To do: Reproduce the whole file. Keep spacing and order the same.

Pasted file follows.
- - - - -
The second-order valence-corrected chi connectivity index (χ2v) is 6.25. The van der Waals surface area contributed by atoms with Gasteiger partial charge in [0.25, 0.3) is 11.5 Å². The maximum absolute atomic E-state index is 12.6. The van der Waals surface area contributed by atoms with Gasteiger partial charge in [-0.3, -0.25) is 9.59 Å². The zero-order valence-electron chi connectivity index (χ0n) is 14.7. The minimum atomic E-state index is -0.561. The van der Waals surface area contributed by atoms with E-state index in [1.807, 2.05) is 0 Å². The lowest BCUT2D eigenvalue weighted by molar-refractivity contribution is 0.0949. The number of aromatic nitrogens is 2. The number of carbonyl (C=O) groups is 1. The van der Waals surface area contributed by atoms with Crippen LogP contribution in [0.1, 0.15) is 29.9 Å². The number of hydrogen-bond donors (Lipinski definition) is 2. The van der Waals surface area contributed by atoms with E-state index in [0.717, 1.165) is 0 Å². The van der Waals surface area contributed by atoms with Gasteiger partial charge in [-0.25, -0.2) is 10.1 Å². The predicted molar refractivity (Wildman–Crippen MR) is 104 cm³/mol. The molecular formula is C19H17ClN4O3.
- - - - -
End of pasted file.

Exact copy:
The second-order valence-corrected chi connectivity index (χ2v) is 6.25. The van der Waals surface area contributed by atoms with Gasteiger partial charge in [0.25, 0.3) is 11.5 Å². The maximum absolute atomic E-state index is 12.6. The van der Waals surface area contributed by atoms with Gasteiger partial charge in [-0.3, -0.25) is 9.59 Å². The zero-order valence-electron chi connectivity index (χ0n) is 14.7. The minimum atomic E-state index is -0.561. The van der Waals surface area contributed by atoms with E-state index in [1.807, 2.05) is 0 Å². The lowest BCUT2D eigenvalue weighted by molar-refractivity contribution is 0.0949. The number of aromatic nitrogens is 2. The number of carbonyl (C=O) groups is 1. The van der Waals surface area contributed by atoms with Crippen LogP contribution in [0.1, 0.15) is 29.9 Å². The number of hydrogen-bond donors (Lipinski definition) is 2. The van der Waals surface area contributed by atoms with E-state index in [0.717, 1.165) is 0 Å². The van der Waals surface area contributed by atoms with Gasteiger partial charge in [-0.25, -0.2) is 10.1 Å². The predicted molar refractivity (Wildman–Crippen MR) is 104 cm³/mol. The molecular formula is C19H17ClN4O3.